This all-encompassing human union of Mary with God is proclaimed by her in the Magnificat, Luke 1:46-55, read next at the dedication ceremony, from which selections are prominently displayed in stone-engravings at the central Prayer Court of Mary's Garden:

on the red granite coping stone that borders the pool of the "Magnificat Fountain", "My being proclaims the greatness of the Lord. My spirit finds joy in God my Savior." Luke 1:48

and, on an adjoining terrace flagstone, "God who is mighty has done great things to me; Holy is his name." Luke 1:49

"Fountain of Gardens"

In accordance with the scriptural image applied to Mary by the Church Fathers, the central Magnificat Fountain of the Garden symbolizes Mary as the "Fountain of Gardens" (Song of Songs 4:15); as the co-redemptive universal Mediatrix of the waters of grace pouring from the pierced side of her crucified Divine Son and Lord.

Beholding this fountain, we are moved to pray, as from the Introit of the Divine Office for the feast of Mary, Mediatrix of all Graces:

"Christ, the Redeemer, who has willed that we receive all graces through Mary, Come let us adore,"

and to reflect, from the Readings for this office, on the words: "In me is all grace of the way"

We are inspired further to turn to Mary in meditation and prayer by her rich garden and flower symbolism from scripture and pious tradition, recalled by the Garden. As Msgr. Bransfield stated further in his remarks at the dedication:

"The Song of Songs speaks of 'An Enclosed Garden', 'A Fountain Sealed' - imagery referring to Mary's fidelity, her immaculate conception, her perpetual virginity. "May Mary's Garden, designed with these words in mind, be a constant source of inspiration and renewal to all who venture there to pray and rest."

Rosary Walk

For those thus inspired to meditation and prayer in the Garden, stone benches are provided on the Prayer Terrace, before the garden beds, and in prayer niches on the outer walkway. The outer walkway serves also as a Rosary Walk, on which, beginning with the opening prayers at the statue, one may pray the Paters and Aves for the five Rosary mystery meditations of the day as one proceeds on it around the Garden - circling back to the statue for the concluding prayers.

Garden Blessing as a Holy Place

While Mary's Garden's statue, pools, inscriptions and flowers thus serve to inspire reflection, meditation and prayer, the sense of the Garden as a holy place comes first of all from its sacramental blessing - by Archbishop Montalvo - in respect to which he stated, at the blessing ceremony,

"We shall invoke God's blessing on this Garden as a means of dedicating it to the great honor of the great glory of God.

"His presence at this shrine shall serve as a reminder to all who venerate the Mother of God here of the abundance of his grace and his material gifts, and to find refreshment in them."

Full Text of blessing homily

Through the effects of sacramental blessing, effects often not fully appreciated today, those who enter the Garden and behold it experience the "excitation of pious emotions and affections of the heart", and also "freedom from the power of evil spirits...(and) various other benefits, temporal or spiritual" (Catholic Encyclopedia).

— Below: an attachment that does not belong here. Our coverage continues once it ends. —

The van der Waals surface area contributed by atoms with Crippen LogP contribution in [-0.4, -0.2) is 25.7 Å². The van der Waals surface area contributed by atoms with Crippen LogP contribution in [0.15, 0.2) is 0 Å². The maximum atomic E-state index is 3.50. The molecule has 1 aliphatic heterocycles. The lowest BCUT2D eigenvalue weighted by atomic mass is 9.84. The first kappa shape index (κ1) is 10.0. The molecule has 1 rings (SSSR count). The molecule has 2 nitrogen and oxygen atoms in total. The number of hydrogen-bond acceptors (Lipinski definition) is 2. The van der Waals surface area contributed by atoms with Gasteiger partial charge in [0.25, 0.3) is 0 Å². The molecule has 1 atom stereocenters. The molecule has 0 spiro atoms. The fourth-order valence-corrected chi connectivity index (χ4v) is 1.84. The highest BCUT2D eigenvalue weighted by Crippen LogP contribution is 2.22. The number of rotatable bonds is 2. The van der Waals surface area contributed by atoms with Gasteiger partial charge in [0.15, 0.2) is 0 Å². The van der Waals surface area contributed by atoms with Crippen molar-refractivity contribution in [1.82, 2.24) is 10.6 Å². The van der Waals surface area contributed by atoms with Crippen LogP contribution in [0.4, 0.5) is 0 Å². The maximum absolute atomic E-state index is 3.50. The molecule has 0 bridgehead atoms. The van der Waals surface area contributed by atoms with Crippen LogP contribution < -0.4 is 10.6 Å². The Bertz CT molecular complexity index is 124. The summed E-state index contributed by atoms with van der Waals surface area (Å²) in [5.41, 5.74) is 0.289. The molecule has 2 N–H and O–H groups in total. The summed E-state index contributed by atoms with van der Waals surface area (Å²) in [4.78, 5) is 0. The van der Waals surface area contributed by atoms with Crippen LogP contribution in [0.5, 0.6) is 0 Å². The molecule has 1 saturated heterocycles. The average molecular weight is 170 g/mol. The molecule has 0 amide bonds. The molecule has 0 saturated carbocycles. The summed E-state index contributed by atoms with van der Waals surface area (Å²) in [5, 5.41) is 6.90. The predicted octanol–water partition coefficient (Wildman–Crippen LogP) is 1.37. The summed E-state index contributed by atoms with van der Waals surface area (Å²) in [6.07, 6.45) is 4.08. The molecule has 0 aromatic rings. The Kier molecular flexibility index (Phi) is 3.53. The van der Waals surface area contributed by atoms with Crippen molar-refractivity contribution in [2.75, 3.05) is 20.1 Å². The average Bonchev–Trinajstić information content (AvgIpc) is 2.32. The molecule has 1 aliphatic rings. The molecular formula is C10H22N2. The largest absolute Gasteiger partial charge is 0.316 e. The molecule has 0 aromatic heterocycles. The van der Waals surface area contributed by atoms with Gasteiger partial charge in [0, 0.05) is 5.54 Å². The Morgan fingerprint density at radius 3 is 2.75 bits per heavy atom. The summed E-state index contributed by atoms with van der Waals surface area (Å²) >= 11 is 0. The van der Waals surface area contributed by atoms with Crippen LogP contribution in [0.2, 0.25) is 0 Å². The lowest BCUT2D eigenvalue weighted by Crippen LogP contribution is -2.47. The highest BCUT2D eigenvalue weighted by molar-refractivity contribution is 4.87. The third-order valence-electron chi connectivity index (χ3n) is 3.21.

Archbishop blessing the garden

The Archbishop's affirmation of Mary's Garden as a holy place was mirrored in the accompanying remarks of Rev. Msgr. Dennis M. Schnurr, General Secretary of the National Council of Catholic Bishops, in respect to its blessing:

"'I will fill this house with my glory and I will give my peace in this place'. I can think of no better words to describe what Mary's Garden will mean to all who visit and pray here."

Flowers of Our Lady

The sense, from its blessing, of Mary's Garden as a holy place also serves to quicken experience of the time-steeped spiritual unction of its "Flowers Our Lady" - of medieval rural tradition - as spiritually illuminating symbols of Mary's virtues, life, mysteries, privileges and prerogatives.

Increasing numbers of people are becoming familiar with the "Flowers of Our Lady" from home and parish Mary Gardens; from the Mary's Gardens' Internet website at http// and from Vincenzina Krymow's book, "Mary's Flowers: Gardens, Legends and Meditations" - published last year by St. Anthony Messenger Press, Cincinnati, and Novalis, Toronto, and given awards by the Catholic Press Association of first place for design and production and third place for "best spirituality book", for 1999.

The story of the Flowers of Our Lady is also told in chapters on Mary Gardens in the recent books: Maureen Gilmer's "Rooted In the Spirit", and Ann Ball's "Catholic Traditions in the Garden"; and also in the frequent articles on Mary Gardens and the Flowers of Our Lady in Catholic newspapers and magazines.

The three books are available from the Basilica bookshop, which sponsored a two hour book-signing by Vincenzina Krymow of "Mary's Flowers" before the Mary's Garden dedication Mass and blessing ceremony.

"Mary's Flowers" includes full-page colored woodcut illustrations, legends and meditations for 30 Flowers of Our Lady, and an appendix listing of some 300 such flowers, from the over 1,000 documented by research.

book signing

Also on exhibit at the book signing were a miniature indoor dish Mary Garden and a patio container Mary Garden, with figurines of Our Lady - crafted by home and parish Mary Gardener, Lisa Creamer, author of the teacher's guide, Mary's Gardens for Children.